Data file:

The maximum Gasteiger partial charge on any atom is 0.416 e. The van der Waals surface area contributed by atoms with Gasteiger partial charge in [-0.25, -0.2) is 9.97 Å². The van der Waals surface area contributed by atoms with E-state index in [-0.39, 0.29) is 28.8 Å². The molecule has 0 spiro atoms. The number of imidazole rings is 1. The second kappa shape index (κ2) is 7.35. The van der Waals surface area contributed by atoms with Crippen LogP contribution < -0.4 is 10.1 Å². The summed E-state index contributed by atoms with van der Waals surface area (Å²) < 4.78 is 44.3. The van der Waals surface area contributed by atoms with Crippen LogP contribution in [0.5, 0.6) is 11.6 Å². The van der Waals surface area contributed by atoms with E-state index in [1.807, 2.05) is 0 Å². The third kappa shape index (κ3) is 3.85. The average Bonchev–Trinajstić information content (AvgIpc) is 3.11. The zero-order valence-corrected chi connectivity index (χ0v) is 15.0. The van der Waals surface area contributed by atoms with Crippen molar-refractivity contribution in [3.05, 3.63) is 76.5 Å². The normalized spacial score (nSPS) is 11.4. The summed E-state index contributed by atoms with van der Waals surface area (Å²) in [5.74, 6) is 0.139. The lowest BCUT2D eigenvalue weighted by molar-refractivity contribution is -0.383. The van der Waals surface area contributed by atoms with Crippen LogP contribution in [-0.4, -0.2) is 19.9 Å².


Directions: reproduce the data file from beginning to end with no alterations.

The maximum Gasteiger partial charge on any atom is 0.416 e. The van der Waals surface area contributed by atoms with Gasteiger partial charge in [-0.25, -0.2) is 9.97 Å². The van der Waals surface area contributed by atoms with E-state index in [-0.39, 0.29) is 28.8 Å². The molecule has 0 spiro atoms. The number of imidazole rings is 1. The second kappa shape index (κ2) is 7.35. The van der Waals surface area contributed by atoms with Crippen LogP contribution < -0.4 is 10.1 Å². The summed E-state index contributed by atoms with van der Waals surface area (Å²) < 4.78 is 44.3. The van der Waals surface area contributed by atoms with Crippen LogP contribution in [0.5, 0.6) is 11.6 Å². The van der Waals surface area contributed by atoms with E-state index in [1.807, 2.05) is 0 Å². The third kappa shape index (κ3) is 3.85. The average Bonchev–Trinajstić information content (AvgIpc) is 3.11. The zero-order valence-corrected chi connectivity index (χ0v) is 15.0. The van der Waals surface area contributed by atoms with Crippen molar-refractivity contribution in [3.05, 3.63) is 76.5 Å². The normalized spacial score (nSPS) is 11.4. The summed E-state index contributed by atoms with van der Waals surface area (Å²) in [5.74, 6) is 0.139. The lowest BCUT2D eigenvalue weighted by molar-refractivity contribution is -0.383. The van der Waals surface area contributed by atoms with Crippen LogP contribution in [-0.4, -0.2) is 19.9 Å².